Consol Energy’s transformation to natural gas is part of a broader shift in Appalachia


By Ryan Dezember,

On the campaign trail Donald Trump promised “coal is coming back,” and the president-elect vowed to roll back environmental regulations he blames for hamstringing miners.

But the experience of Consol Energy Inc. suggests some businesses have already made up their mind about coal. The Pittsburgh-area company, which has mined coal since Abraham Lincoln was president, has in recent years become a natural-gas producer as it has shed its mines.

Since Consol began its makeover at the start of the decade, gas has become a more dominant source of U.S. energy, and it overtook coal this year as the country’s top source of electricity. Late last year, Consol’s earnings from gas, which it extracts from some of the same Appalachian hills that it once mined, eclipsed those from coal. Executives say they view gas as the fuel of the future and that no coal renaissance would cause them to reverse course.

Consol’s transformation to natural gas is part of a broader shift in Appalachia, which is becoming the country’s primary gas-producing region.

“We feel like we’ve completed the transition,” said Timothy Dugan, a longtime gas executive whom Consol hired in early 2014 as chief operating officer.

The shift to gas hasn’t always been easy for Consol.

Its drilling fields, among the cheapest-to-drill in the country, are in a highly competitive region plagued by pipeline bottlenecks. A glut of shale gas and warm winter weather hurt gas prices and shares of many producers a year ago. Consol was the second worst performer in the S&P 500 in 2015 and lost its spot in the stock index this year. The company lost $542 million during the first nine months of 2016.

Yet analysts say its move to gas is a smart long-term strategy that is already starting to pay off. Consol’s share price has more than quadrupled from its January low of about $5, putting it among the top performers in the energy sector. It has gotten a lift from rising gas prices, which are up 56% this year, including a 39% rise since Nov. 11.

“There’s a big conversation with Trump’s win about the potential resurgence of coal,” said Sameer Panjwani, an analyst at energy investment bank Tudor, Pickering, Holt & Co. in Houston. “The truth is, gas has already made coal uneconomic.”

Consol’s surging shares have moved in contrast to those of many of its former mining rivals.

In the last 18 months, three of the country’s five biggest coal producers—Peabody Energy Corp., Arch Coal Inc. and Alpha Natural Resources Inc.—have filed for bankruptcy protection. A fourth, Murray Energy Corp., staved off bankruptcy by negotiating concessions from creditors and union workers, including at West Virginia mines it acquired three years ago from Consol.

Consol wasn’t alone in recognizing the potential of the shale beneath its mines. Alpha sold the right to drill its shale to Rice Energy Inc. But the proceeds weren’t enough to keep the coal producer from buckling under debt and low coal prices.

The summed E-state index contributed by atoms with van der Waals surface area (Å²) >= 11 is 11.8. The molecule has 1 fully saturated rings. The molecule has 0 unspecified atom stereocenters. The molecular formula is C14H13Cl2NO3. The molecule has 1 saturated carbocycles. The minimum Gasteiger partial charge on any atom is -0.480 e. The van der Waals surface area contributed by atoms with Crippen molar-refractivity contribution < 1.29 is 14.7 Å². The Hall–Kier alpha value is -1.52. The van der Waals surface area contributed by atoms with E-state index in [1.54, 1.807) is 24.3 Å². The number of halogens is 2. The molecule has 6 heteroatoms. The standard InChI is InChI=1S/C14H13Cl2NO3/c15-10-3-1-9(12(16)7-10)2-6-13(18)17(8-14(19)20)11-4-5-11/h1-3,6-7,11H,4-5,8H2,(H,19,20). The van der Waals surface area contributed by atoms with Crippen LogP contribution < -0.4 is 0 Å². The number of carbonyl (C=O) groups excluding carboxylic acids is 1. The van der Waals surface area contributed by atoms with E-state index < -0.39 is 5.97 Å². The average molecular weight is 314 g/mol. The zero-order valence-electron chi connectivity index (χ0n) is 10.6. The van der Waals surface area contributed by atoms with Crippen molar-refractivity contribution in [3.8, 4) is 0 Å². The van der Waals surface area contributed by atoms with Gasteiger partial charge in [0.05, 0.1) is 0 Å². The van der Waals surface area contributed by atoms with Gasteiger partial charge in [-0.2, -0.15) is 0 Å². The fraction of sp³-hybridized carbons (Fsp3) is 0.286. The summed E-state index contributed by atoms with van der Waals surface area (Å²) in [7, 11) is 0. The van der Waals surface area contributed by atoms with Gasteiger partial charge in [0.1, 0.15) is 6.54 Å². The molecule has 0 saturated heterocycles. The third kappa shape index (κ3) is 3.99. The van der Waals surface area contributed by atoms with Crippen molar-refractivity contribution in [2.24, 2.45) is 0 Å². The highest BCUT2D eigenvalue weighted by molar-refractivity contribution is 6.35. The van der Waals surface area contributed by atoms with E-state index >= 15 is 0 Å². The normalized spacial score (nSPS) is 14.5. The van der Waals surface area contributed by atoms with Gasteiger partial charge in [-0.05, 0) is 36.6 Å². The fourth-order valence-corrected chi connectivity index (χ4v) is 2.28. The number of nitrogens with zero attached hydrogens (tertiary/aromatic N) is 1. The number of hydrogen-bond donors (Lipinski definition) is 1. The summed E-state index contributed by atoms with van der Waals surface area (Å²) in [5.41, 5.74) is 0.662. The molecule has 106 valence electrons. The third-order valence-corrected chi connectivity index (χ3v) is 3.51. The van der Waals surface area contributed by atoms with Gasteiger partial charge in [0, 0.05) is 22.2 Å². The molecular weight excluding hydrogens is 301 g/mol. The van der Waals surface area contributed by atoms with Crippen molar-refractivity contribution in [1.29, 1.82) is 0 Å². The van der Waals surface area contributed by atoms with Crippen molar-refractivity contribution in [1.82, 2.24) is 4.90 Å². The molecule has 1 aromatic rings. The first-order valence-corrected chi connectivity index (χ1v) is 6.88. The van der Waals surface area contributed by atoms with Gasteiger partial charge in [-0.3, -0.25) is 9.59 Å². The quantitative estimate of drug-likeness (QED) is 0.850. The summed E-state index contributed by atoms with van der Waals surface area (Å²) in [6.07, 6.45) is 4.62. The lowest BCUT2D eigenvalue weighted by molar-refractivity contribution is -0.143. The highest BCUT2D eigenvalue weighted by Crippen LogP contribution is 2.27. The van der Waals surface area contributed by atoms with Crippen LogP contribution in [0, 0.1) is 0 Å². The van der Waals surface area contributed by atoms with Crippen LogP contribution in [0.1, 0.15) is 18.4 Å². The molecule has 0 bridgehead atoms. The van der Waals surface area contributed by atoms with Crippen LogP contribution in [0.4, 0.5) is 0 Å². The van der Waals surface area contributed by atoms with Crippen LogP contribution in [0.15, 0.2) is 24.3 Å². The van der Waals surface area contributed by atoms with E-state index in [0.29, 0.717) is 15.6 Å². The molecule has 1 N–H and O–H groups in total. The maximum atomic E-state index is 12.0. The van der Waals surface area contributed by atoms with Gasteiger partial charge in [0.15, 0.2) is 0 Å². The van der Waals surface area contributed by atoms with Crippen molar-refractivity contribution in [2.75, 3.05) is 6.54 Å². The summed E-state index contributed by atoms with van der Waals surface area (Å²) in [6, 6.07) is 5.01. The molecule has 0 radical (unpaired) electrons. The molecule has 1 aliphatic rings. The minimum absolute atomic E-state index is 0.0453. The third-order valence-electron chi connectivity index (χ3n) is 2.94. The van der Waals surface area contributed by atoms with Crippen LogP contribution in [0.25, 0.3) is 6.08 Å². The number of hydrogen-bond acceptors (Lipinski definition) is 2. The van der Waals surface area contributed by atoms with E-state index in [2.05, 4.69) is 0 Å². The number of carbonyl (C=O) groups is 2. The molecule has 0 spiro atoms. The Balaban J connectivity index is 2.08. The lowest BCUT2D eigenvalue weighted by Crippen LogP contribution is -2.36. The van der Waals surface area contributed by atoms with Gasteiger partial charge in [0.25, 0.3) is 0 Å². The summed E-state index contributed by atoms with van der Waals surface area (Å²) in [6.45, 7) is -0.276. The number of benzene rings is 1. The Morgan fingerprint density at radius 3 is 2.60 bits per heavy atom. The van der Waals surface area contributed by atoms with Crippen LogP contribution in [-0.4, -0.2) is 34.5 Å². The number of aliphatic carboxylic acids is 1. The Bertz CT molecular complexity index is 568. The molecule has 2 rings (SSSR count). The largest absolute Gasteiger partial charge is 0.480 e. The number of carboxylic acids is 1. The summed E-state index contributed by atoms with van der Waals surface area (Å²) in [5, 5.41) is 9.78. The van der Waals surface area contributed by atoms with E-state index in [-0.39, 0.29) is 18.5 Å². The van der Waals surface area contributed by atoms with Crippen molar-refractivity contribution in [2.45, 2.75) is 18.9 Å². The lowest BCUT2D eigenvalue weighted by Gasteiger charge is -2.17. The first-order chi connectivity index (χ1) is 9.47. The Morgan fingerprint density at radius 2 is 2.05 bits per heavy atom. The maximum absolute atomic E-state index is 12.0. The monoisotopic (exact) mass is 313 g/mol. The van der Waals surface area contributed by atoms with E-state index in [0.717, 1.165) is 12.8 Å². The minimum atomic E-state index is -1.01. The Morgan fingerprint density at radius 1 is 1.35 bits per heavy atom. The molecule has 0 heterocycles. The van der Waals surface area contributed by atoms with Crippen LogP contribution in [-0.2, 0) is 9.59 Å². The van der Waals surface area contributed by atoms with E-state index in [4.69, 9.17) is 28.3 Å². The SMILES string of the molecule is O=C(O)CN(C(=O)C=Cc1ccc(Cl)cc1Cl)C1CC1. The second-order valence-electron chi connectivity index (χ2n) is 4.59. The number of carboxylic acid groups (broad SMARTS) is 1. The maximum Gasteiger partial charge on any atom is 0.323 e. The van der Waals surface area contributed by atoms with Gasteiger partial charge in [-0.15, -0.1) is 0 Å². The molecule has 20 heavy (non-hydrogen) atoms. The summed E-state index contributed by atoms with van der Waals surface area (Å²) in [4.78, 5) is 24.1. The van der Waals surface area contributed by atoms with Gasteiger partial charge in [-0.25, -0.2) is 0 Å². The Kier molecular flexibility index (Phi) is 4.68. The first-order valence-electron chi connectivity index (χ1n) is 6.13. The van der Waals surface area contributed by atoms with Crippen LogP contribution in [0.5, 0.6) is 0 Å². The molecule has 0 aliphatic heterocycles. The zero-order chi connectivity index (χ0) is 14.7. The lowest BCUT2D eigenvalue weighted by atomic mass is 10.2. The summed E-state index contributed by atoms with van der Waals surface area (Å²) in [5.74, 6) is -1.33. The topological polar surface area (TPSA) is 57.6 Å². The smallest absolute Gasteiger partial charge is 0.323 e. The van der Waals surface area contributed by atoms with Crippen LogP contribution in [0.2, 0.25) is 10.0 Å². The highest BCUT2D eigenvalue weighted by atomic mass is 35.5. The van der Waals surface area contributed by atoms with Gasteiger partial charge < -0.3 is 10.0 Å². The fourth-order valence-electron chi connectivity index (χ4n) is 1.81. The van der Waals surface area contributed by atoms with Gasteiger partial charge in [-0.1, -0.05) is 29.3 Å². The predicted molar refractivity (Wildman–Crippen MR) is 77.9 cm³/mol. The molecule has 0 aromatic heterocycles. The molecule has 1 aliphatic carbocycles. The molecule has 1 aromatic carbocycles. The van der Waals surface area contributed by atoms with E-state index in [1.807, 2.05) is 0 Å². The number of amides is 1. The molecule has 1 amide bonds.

Rather than restructuring debt and labor deals, Consol executives pursued a more dramatic turnaround of the 152-year-old company. As they added drilling fields and boosted gas production, executives grew frustrated with what they believed was an under-appreciation of Consol’s gas business.

Prodded by shareholders, executives last year decided to separate the two businesses in hopes that they would be valued more highly by investors than they were together. Activist investor David Einhorn, who disclosed a big stake in Consol amid the transition, was among those to cheer the move.

Consol chose to jettison coal in favor of gas as the cleaner—and often cheaper—fuel gained market share among U.S. electricity generators. It created a separate company to own its more profitable mines in southwest Pennsylvania and sold the rest, even paying a rival to take two money-losing mines off its hands.

“We needed to shrink our coal footprint,” David Khani, Consol’s finance chief, said in an interview. “Instead of being a coal company with [gas] exploration and production stub, we’ll be an exploration and production company with a coal stub.”

Consol was created by the consolidation of several western Maryland mining concerns during the Civil War. It narrowly avoided bankruptcy during the Great Depression on its way to becoming one of the country’s largest coal producers.

It was well-positioned to join the shale boom when drilling techniques pioneered in Texas were used to tap the gas-bearing Marcellus Shale, which stretches beneath Appalachia where Consol owned swaths of land it mined for coal. Consol began selling gas extracted from its mines in the 1980s. In 2010, it expanded its commitment with a $3.5 billion acquisition of gas land in Pennsylvania and West Virginia.

Not everyone was confident in the move. In 2012, the U.S. Securities and Exchange Commission charged three Consol executives with insider trading after they bet against the company’s stock just before the 2010 gas-field acquisition was announced, which sent shares tumbling 10%. Each was fired and settled with the SEC, according to filings.

Despite Mr. Trump’s pledge to revive coal, many investors remain wary of the industry’s future and want Consol to speed up rather than reconsider its shift to gas.

The market may say if you can’t do it now, you can never do it,” said Lucas Pipes, an analyst at investment bank FBR & Co. “There’s certainly a degree of pressure to move forward.”